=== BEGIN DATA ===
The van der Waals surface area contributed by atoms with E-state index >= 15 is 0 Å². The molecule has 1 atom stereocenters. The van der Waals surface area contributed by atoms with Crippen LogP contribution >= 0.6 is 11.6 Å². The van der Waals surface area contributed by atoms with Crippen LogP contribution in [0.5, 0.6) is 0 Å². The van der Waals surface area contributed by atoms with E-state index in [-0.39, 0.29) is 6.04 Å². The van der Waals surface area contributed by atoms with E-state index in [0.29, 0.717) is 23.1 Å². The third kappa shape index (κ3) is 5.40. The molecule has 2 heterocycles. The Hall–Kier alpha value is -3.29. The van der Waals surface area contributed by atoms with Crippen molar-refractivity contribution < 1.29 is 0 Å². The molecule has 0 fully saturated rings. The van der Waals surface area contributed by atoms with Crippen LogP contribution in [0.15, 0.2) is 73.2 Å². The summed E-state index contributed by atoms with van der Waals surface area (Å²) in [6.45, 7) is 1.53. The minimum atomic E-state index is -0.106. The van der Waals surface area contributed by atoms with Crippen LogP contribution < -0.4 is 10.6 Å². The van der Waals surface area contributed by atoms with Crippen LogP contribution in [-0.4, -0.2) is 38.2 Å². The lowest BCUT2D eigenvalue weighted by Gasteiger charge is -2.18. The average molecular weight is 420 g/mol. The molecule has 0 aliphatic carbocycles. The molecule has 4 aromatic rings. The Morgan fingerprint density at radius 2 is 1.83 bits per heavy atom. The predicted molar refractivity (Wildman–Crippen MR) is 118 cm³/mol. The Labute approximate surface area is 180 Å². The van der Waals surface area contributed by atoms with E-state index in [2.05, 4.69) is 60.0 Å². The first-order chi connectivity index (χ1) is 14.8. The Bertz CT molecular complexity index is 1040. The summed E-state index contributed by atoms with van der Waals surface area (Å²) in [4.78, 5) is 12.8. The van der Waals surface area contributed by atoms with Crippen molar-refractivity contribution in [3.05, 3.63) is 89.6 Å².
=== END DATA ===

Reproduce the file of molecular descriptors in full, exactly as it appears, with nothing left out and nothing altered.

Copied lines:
The van der Waals surface area contributed by atoms with E-state index >= 15 is 0 Å². The molecule has 1 atom stereocenters. The van der Waals surface area contributed by atoms with Crippen LogP contribution >= 0.6 is 11.6 Å². The van der Waals surface area contributed by atoms with Crippen LogP contribution in [0.5, 0.6) is 0 Å². The van der Waals surface area contributed by atoms with E-state index in [-0.39, 0.29) is 6.04 Å². The van der Waals surface area contributed by atoms with E-state index in [0.29, 0.717) is 23.1 Å². The third kappa shape index (κ3) is 5.40. The molecule has 2 heterocycles. The Hall–Kier alpha value is -3.29. The van der Waals surface area contributed by atoms with Crippen molar-refractivity contribution < 1.29 is 0 Å². The molecule has 0 fully saturated rings. The van der Waals surface area contributed by atoms with Crippen LogP contribution in [0.15, 0.2) is 73.2 Å². The summed E-state index contributed by atoms with van der Waals surface area (Å²) in [6.45, 7) is 1.53. The minimum atomic E-state index is -0.106. The van der Waals surface area contributed by atoms with Crippen LogP contribution < -0.4 is 10.6 Å². The van der Waals surface area contributed by atoms with Crippen LogP contribution in [-0.4, -0.2) is 38.2 Å². The lowest BCUT2D eigenvalue weighted by Gasteiger charge is -2.18. The average molecular weight is 420 g/mol. The molecule has 0 aliphatic carbocycles. The molecule has 4 aromatic rings. The Morgan fingerprint density at radius 2 is 1.83 bits per heavy atom. The predicted molar refractivity (Wildman–Crippen MR) is 118 cm³/mol. The Labute approximate surface area is 180 Å². The van der Waals surface area contributed by atoms with E-state index in [2.05, 4.69) is 60.0 Å². The first-order chi connectivity index (χ1) is 14.8. The Bertz CT molecular complexity index is 1040. The summed E-state index contributed by atoms with van der Waals surface area (Å²) in [4.78, 5) is 12.8. The van der Waals surface area contributed by atoms with Crippen molar-refractivity contribution in [3.05, 3.63) is 89.6 Å².